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Finance

Finance Friday 22.01.2016

Reading time: 4 minutes

finance friday

By Nikola Kedhi

January has been a bloodbath for stocks and commodities everywhere. Oil has been plunging with an unprecedented speed, while China’s precarious situation unsettles even the most optimistic investor. A wave of theories, hypothesis and predictions has been sweeping the markets in every country, with analysts trying to answer one question: are we nearing a new financial crisis?

George Soros — nicknamed the man who broke the Bank of London — had a warning to deliver a couple of weeks ago. According to him, global markets are facing a crisis similar to the 2008 one. He blamed the current situation in China, stating: “China has a major adjustment problem. I would say that it amounts to a crisis”.

When you look at the markets nowadays, it seems that Mr. Soros may be right. Since the first day of trading this month, stocks have been declining on a daily basis. On Wednesday, the FTSE 100, Japan’s Nikkei Index and Topix Index entered a bear market, meaning that they fell 20% from their peak levels. European stocks declined to a 15-month low, with the Stoxx 600 decreasing 3.2% on the same day. A similar situation unfolded in China: the Hang Seng China Enterprises Index closed 4.3% lower. Overall, global stocks have plunged to their lowest levels in two and a half years. Thus, at first glance the picture looks very pessimistic.

On the other hand, there are also investors, analysts and CEOs who do not see only doom and gloom. In an interview with Bloomberg, Evercore CEO Ralph Schlosstein was confident that the real economy will eventually calm the markets. He said that the main world economies have been growing these past few years, although slowly at times. Volatility will be present because there is uncertainty about oil and China’s sluggish economy. However, if we analyze these two sources of unease, we can also make a forecast on the future of the markets.

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Martin Wolf — chief economics commentator for the Financial Times — argues that we should not worry about the market turmoil in China. The real problem is the Chinese economy. Until now, China has relied on huge investments, low cost manufacturing and lots of exports. Currently, it has reached a point where this model does not apply anymore. Investments have been declining, and with them demand for commodities and other assets. All the while, government debt has been increasing, with debt-to-GDP ratio rising 50% in the past 4 years. For approximately a year now, China has shifted its attention towards real estate and financial services. The government has made some positive steps toward a liberalized market, yet there is still a long road ahead before the Chinese markets are considered free. The turmoil in China is a reflection of the shift in the economy described above. It will take a long time before the situation stabilizes.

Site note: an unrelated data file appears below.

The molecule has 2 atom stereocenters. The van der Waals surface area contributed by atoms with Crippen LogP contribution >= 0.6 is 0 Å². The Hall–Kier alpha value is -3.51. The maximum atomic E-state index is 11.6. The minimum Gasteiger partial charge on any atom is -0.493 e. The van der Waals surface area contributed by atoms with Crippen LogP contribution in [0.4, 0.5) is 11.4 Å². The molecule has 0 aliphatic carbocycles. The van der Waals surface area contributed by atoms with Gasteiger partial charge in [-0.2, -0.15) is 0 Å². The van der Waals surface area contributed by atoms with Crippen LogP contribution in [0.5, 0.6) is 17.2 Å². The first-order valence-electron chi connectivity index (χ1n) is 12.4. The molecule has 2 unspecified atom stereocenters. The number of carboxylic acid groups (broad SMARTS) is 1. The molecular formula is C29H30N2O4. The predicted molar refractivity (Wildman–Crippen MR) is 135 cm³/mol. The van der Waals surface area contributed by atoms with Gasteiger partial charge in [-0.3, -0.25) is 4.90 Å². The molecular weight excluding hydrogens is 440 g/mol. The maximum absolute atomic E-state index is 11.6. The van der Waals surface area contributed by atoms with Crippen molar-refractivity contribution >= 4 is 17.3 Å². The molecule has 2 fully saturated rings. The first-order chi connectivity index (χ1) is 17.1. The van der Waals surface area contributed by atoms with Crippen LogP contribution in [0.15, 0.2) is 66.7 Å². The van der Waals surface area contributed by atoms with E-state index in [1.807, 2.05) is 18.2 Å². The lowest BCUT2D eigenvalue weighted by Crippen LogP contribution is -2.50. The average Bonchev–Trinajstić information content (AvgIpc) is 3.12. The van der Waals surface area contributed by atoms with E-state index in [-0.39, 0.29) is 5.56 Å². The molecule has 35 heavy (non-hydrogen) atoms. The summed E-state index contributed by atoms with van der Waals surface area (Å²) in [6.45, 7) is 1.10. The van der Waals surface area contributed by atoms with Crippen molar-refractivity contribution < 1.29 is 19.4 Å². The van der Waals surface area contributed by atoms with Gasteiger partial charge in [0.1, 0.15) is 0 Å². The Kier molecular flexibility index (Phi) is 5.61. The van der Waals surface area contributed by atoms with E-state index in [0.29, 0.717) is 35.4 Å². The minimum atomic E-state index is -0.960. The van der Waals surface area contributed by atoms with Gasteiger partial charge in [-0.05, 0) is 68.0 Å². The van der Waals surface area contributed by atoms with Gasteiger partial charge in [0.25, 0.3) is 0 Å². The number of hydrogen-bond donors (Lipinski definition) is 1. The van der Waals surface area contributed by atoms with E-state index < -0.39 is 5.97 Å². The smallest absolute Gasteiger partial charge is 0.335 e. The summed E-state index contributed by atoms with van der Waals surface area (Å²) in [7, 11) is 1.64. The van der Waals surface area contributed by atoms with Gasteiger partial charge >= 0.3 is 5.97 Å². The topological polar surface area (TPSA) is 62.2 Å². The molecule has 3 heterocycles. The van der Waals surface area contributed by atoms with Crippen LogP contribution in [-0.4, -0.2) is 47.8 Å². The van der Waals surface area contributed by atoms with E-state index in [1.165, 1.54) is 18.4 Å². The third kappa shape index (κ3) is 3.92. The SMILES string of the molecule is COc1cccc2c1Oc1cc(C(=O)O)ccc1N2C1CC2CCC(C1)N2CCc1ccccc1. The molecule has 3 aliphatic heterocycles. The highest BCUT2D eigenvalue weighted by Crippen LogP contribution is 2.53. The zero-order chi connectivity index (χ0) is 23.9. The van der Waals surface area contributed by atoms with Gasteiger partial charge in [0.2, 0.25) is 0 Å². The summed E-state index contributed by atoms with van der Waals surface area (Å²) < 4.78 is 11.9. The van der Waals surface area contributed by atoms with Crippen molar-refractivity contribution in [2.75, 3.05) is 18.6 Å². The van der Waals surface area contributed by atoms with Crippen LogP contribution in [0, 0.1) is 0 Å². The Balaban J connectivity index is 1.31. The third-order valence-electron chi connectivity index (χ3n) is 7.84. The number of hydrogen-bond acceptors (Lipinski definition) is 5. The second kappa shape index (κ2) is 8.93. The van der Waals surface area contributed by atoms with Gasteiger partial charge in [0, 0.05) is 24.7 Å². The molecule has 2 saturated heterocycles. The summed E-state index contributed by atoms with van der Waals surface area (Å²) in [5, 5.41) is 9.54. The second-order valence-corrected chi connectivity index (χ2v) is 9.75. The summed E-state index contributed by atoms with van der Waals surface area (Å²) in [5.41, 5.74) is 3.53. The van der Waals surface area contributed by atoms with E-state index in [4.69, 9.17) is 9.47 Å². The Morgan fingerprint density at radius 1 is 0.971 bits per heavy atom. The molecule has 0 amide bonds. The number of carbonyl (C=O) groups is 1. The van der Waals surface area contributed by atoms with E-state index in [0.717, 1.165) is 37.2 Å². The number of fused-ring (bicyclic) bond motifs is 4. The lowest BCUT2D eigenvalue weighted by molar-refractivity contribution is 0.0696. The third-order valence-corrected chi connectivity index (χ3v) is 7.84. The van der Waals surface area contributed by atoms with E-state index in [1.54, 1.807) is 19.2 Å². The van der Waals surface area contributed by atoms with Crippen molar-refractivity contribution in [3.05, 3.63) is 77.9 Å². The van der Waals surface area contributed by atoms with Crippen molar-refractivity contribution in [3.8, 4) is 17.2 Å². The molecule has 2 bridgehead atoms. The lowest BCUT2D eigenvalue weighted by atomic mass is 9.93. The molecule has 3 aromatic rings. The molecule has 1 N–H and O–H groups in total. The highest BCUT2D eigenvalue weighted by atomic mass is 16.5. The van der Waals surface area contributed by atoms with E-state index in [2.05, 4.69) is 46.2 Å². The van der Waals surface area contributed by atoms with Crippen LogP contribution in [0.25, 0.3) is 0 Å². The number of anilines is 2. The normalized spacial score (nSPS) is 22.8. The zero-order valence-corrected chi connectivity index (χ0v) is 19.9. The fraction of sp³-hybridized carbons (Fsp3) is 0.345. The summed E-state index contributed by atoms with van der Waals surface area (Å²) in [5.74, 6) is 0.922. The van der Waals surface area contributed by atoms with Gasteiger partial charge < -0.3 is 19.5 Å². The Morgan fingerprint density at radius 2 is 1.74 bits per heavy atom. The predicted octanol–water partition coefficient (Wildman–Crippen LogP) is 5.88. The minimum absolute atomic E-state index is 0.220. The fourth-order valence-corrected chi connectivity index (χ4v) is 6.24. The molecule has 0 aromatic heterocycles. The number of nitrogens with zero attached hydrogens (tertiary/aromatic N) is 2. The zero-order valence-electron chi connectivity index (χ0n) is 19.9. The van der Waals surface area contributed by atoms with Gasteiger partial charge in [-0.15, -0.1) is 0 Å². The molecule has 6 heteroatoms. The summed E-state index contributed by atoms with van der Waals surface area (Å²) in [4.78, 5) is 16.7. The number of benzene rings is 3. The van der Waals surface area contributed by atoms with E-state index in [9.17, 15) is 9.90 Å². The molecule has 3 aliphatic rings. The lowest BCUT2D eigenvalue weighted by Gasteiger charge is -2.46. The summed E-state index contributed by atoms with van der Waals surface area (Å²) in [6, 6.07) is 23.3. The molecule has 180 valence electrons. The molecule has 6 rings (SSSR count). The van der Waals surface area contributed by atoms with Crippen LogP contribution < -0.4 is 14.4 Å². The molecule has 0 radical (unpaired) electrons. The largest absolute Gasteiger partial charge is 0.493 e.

These internal struggles in the Chinese economy are being felt in nearly every financial market. Energy prices have declined partly because of the decrease in the Chinese demand, which makes up a huge part of the world demand. The growth rate (6.8%) has plunged to the lowest levels since 2009. China needs substantial reforms, especially in the financial sector. Freeing capital flows, increasing privatization and more autonomy and transparency for market participants are fundamental if China wants to stabilize and remain competitive in an ever-evolving financial world.

Oil this week fell below $30 a barrel for the first time in 14 years. There are two factors causing this rout in oil. First, there is an oversupply in oil. OPEC remains steadfast in proceeding with pumping more oil. Now that the sanctions are lifted, Iran has also returned to the fold and it is expected to supply the commodity. When the news about Iran broke, oil fell to $29 a barrel. At the same time, China’s situation has caused a decline in the demand for oil. A barrel costing $20 now seems an inevitable scenario. However, most economists expect oil to return to the previous trend of increasing prices in the middle and long run.

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Thus, the situation today and the one in 2008 are very different from one another. Even though China is experiencing a turbulent situation, the US economy has been faring very well. It has full employment levels, stable financial conditions and is expected to continue with the rate increases. The EU is still recovering, albeit at a sluggish pace. Nevertheless, European economies have been performing quite decently, maybe with the exception of Greece.

Speculators who bet on the price movements of stocks, often warn of imminent crisis. They know investors will listen when they speak, so they attempt to influence the price movements themselves. Occasionally they are right, many other times they are not.

In all cases, the most important thing is to look at the different economies, analyze their state, and make the right comparisons with historical counterparts. That is the only way to forecast and prevent a financial crisis. Right now the source of the upheaval is China. As the World Bank said a few months ago, the solution is fundamental reforms in the Chinese economy and market.

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